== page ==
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Molecular docking study of L-Asparaginase I from Vibrio campbellii in the treatment of acute lymphoblastic leukemia (ALL)


The potential use of asparaginases has gained tremendous significance in the treatment of acute lymphoblastic leukemia (ALL). Earlier studies suggest L-asparaginases (L-ASP) extracted from Escherichia coli and Erwinia aroideae regulates L-asparagine (L-Asn) from the circulating blood. Prolonged exposure to these enzymes may lead to hypersensitivity reactions. So, it is important to find novel asparaginases with anti-cancer properties. The three-dimensional structure of L-ASP I from Vibrio campbellii was determined by homology modeling using EasyModeller v.4.0. The structure was validated with quality indexing tools and was deposited in Protein Model DataBase. Molecular docking was performed between L-ASP I and ligand substrate L-Asn to study enzyme-substrate interactions. Qualitative and quantitative analysis of L-ASP I enzyme was found to be reliable and stable with a significant protein quality factor (LG score: 7.129). The enzyme is a dimer, belongs to α/β class of proteins. The active sites comprises of N-glycosylation site and a catalytic triad (T14-S117-D92). The binding energy of the docked complex was calculated to be -7.45 kcal/mol. The amino acid T14 identified as a primary nucleophile essential for catalytic reaction. The enzyme L-ASP I of V. campbellii provides a detailed view of structure and functional aspects with ligand substrate L-Asn. This in silico investigation has explicitly demonstrated for the first time that cytosolic L-ASP Type I of V. campbellii to have a catalytic triad which was attributed only to periplasmic L-ASP Type II. Thus, L-ASP I can serve as anti-leukemic agent in the treatment, management and control of ALL.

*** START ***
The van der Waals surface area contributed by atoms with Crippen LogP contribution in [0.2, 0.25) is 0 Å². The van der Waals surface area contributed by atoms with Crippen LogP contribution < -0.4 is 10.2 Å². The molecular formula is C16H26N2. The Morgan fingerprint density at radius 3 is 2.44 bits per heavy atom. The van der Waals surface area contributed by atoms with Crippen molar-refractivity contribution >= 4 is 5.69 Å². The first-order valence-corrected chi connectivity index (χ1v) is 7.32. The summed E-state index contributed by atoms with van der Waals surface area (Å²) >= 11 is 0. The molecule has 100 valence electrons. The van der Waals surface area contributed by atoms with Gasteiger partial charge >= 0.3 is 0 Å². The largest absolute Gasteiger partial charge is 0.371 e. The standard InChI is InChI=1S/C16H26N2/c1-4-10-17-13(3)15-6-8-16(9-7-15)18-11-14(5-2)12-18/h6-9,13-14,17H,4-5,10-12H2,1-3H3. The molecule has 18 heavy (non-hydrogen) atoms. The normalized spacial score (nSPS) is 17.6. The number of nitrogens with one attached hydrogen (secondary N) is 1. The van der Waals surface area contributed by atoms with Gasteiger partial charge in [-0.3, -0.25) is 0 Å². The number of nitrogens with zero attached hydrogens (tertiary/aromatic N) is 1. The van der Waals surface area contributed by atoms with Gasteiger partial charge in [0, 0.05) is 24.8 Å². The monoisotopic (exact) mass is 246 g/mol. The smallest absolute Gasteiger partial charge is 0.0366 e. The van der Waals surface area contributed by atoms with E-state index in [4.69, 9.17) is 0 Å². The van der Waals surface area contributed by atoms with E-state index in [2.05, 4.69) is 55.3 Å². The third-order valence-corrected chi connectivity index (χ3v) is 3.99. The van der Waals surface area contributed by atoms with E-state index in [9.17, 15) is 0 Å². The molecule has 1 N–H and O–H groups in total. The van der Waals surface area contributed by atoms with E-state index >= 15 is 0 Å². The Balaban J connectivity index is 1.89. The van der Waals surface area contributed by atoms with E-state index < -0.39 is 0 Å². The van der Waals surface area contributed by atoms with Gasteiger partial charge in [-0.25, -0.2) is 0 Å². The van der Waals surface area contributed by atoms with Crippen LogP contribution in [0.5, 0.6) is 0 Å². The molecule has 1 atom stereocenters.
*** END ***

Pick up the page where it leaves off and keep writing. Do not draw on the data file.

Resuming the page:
Open access
The role of C-terminal amidation in the mechanism of action of the antimicrobial peptide aurein 1.2


C-terminal amidation is a common feature of wild type membrane disrupting antimicrobial peptides (AMPs). Empirical evidence suggests that this modification increases antimicrobial efficacy. However, the actual role of C-terminal amidation in the molecular mechanism of action of AMPs is not fully understood. Amidation alters two key properties simultaneously: the net charge and helicity of the peptide, both of which are implicated in the mechanism of action. However, the differences between the physicochemical properties of the carboxyl and amide moieties have been disregarded in former studies. In this study we assessed whether the difference in activity is only caused by changes in the helicity and overall charge of a peptide, i.e. whether the chemistry of the terminus is otherwise irrelevant. To do so, the membrane disrupting activity of a modified aurein 1.2 peptide was studied in which a secondary amide was formed with a terminal methyl group, instead of the primary amide as in the wild type peptide. Results of quartz crystal microbalance, dye leakage and circular dichroism experiments show that the activity of the modified peptide is substantially reduced compared to the wild type peptide, in particular that the modified peptide exhibited a much-reduced ability to bind to the membrane. Thus, the primary amide at the C-terminus is required to bind to the membrane, and a secondary amide cannot serve the same purpose. We hypothesize that this difference is related to the hydration state of the terminus. The lack of membrane binding ability of the modified peptide identifies the primary amide moiety at the C terminus as a specific membrane binding motif.